The IR35 rules were introduced by the Finance Act 2000. They were introduced by the former Inland Revenue in 2005. The IR35 rules were introduced as a measure to remove opportunities for the avoidance of tax and class 1 National Insurance Contributions (NICs) by using an intermediary, such as service companies, partnerships or limited companies. The IR35 rules only apply to those situations where an individual would otherwise be classed as an employee of the client. IR35 can be complex. Any workers that subcontract their work should take legal advice to ensure their tax affairs are in order. A solicitor can assess any working environment and relate this to the current IR35 employment law.
Prior to the IR35 rules, an individual could provide their service to a client through the use of their own limited company, or other intermediary, and avoid paying tax and class 1 NICs. The client would pay the limited company, which would then in turn pay the individual a minimal wage.
The individual would pay income tax and NICs for the low amount of income received from their limited company. They would then receive large dividends from their limited company, which are not subject to NICs. The main aim of the IR35 legislation is to ensure these individuals are subject to the same taxation laws as individuals performing the same work under standard PAYE conditions. PAYE means ‘Pay As You Earn’ and involves an employee’s income tax and NICs being deducted at source by their employer. Employers should take legal advice from a specialise solicitor to ensure their PAYE systems are set-up correctly, and the terms of IR35 are properly observed.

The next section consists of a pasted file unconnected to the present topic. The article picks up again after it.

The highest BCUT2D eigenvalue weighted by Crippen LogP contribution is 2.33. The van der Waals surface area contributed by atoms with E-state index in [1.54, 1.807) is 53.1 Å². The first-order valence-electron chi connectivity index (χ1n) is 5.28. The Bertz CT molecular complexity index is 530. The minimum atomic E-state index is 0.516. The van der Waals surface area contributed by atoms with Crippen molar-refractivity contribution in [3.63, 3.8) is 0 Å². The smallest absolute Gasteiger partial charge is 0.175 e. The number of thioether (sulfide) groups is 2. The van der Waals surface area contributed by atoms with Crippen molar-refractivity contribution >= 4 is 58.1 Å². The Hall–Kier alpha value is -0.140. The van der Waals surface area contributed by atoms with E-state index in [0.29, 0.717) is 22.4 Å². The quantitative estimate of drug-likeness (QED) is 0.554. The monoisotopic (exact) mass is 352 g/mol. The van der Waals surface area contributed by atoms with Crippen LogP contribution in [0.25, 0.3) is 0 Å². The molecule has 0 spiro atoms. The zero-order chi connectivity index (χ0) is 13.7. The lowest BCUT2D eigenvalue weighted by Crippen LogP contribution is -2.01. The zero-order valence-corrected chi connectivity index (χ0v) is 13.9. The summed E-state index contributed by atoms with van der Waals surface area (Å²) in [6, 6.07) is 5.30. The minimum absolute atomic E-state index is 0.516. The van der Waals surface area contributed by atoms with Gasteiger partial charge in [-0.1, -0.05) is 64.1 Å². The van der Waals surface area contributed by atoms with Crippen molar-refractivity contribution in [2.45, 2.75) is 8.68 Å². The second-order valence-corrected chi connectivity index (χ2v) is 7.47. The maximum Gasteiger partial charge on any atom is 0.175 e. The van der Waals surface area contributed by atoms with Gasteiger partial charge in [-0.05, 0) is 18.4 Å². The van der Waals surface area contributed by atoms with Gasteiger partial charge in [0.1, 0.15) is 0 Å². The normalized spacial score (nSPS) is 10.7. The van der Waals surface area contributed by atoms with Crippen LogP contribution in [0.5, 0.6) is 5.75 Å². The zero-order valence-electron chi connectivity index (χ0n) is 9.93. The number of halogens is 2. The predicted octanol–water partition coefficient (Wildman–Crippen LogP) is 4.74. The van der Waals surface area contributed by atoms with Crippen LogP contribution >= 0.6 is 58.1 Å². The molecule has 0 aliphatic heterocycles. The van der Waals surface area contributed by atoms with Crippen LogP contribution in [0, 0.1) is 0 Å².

The IR35 rules apply to those situations where an individual would be paid a standard salary as an employee for performing the same role if they were not working through an intermediary. Therefore, in order to apply the IR35 rules it will need to be determined if the individual could be considered as an employee of the client. A solicitor can help a company make that assessment.
There is no single definition of an employee. The title is usually applied to a person who has a contract of employment with an employer. However it is the nature of the contract and the reality of the working relationship that is conclusive. For example, if a person has to do the work themselves, has to work a set amount of hours per week, and has someone telling them what to do and how, then it is likely they are an employee for tax and NIC purposes.
If an individual could hypothetically be considered an employee of the client, then they will be subject to the same tax and NICs as an employee performing the same role, even if they are employed through an intermediary. IR35 and employers need to be careful not to breach employment and tax laws. The advice of a specialised solicitor can ensure all employment law is met in full.